She’s also keeping close tabs on Glenn Haskard (Scott Cohen) as she plays nurse to Erica (Miriam Shor), which may well include helping the afflicted woman end her suffering and misery. If you go back and watch the scene where Elizabeth discusses euthanasia with Haskard, there’s talk of ending something terrible that’s robbed this lady of everything she is, just finally saying no more pain. Think about it in terms not of a disease eating the physical body away, but Elizabeth Jennings’ LIFE eating her soul away, and that sequence has even more meaning, even if it was coincidental. Who would be better off dead at this point?
Finally, Paige is doing the spy thing, and she’s “pretty good,” but as she walks up to see what her mom was forced to do when the General Rennhull (Viktor Slezak) refused to betray his country. And now I have to admit something I didn’t expect that entered my mind during the scene. I was actually hoping, knowing how this would end, but I was legitimately hoping for him to pull the trigger and kill her. It seemed he had indeed been used and had been foolish, not unlike many others on The Americans through the years, but this was the first time a part of me was rooting completely against Elizabeth. It was fleeting. But it was there.
Again, the world isn’t black and white, as Elizabeth mentions, and sometimes people have to do ugly things for what they believe in. Rennhull ended up giving his life because he wasn’t skilled enough to understand his killer was acting before she lunged at him and began the struggle for the gun. Elizabeth has given up almost everything for her country, as has Philip, though he’s currently trying to escape that life. Watching Paige run up, I couldn’t help but think she “looked” like a spy or some kind of underground figure from a movie, but didn’t appear to really BE a spy.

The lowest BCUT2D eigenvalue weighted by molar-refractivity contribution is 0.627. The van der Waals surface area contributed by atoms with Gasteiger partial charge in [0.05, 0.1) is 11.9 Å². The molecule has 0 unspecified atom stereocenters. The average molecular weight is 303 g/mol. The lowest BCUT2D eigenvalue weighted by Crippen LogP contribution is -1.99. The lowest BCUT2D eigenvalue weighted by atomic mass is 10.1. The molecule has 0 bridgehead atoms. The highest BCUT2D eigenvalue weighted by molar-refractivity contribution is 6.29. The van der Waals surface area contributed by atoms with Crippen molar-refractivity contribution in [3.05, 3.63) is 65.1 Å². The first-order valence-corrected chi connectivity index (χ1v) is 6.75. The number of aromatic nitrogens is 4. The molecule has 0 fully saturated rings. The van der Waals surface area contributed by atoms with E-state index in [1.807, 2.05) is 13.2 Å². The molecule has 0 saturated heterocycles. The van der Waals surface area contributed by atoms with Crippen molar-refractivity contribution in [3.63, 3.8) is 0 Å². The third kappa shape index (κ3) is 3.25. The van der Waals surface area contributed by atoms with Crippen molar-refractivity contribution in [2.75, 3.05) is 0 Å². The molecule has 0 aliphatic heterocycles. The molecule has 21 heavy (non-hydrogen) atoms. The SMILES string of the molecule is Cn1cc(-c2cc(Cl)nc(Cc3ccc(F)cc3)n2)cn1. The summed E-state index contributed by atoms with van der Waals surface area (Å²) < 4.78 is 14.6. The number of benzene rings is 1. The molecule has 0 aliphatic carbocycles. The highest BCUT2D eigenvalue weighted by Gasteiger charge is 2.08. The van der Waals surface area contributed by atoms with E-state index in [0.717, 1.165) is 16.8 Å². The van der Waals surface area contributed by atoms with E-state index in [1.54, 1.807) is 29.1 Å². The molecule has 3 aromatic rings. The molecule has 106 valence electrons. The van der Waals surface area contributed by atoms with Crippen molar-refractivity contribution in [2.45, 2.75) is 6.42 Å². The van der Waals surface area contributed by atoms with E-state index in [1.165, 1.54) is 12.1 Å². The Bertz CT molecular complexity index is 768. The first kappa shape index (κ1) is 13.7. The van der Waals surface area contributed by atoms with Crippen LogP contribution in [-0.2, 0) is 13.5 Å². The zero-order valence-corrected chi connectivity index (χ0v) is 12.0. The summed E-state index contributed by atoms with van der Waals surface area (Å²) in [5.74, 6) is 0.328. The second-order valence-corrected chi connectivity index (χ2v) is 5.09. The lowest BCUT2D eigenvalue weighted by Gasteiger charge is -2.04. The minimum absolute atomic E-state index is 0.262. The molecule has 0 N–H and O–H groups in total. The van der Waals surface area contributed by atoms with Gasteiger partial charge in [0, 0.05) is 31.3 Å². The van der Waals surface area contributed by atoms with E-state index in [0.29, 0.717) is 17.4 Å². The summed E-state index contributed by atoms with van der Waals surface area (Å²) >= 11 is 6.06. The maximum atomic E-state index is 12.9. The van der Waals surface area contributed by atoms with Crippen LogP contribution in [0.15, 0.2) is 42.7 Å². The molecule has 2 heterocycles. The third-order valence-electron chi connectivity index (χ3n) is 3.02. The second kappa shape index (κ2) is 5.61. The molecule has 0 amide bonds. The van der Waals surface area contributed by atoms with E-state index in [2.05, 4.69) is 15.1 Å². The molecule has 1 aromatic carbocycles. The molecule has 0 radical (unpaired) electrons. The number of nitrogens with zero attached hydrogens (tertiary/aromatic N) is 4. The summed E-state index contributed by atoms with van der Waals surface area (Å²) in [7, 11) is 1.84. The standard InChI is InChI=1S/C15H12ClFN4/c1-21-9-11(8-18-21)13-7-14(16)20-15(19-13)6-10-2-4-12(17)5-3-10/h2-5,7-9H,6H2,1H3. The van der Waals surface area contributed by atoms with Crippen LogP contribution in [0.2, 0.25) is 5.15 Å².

To me, it made the scene that much more effective. Yes, we can listen to Tchaikovsky in Claudia’s home and we can watch Russian comedies and even visit the country, but there comes a time where we have to stab a Naval officer in the side of the neck or blow a soon-to-be retired Air Force General’s brains out. This life isn’t glorified, and even those that buy into the cause have to sacrifice much of their own humanity in order to be the operatives they need to be to do that job. Is Paige ready to do that, or is she just having fun buying books on espionage at a Capitol Hill bookstore?
Although we didn’t get more than the reveal, Stan Beeman now knows Oleg Burov is at the Potomac Inn, so we’re nearing that reunion scene. Boy do these two have a lot to catch up on, huh? But, “Teacup” and Sofia got in the way, so we’re going to have to wait a week or two before it advances. Still, that storyline is relentlessly fascinating, and Aderholt has no clue (at least compared to the audience) how tight those two are. Thick as thieves…that operate on opposite sides.
The cover story for Burov is plausible and logical, as the idea is he’s taking a class at George Mason that would benefit his new life in Russia, outside the KGB, which the CIA believes he’s been clear of for three years. So, he’s not exactly an antagonist in their eyes as much as he is a person of interest who happens to be in Washington D.C. at a curious time.
It wasn’t quite as satisfying as last week’s episode because it had work to do and we already said hello to everybody again during “Dead Hand.” But, it was another good hour, a more intense one that drew us a little closer to the end. We’re in October now, as we see for sure when the camera catches a shot of Philip’s office calendar. Remember, the Summit is in mid-December, and it’s going to be the climax and culmination of the entire six year journey we’ve taken with The Americans.
Based on the first two weeks, and the overall quality of this show, we’re going to enjoy (and subsequently need therapy after) every minute of it.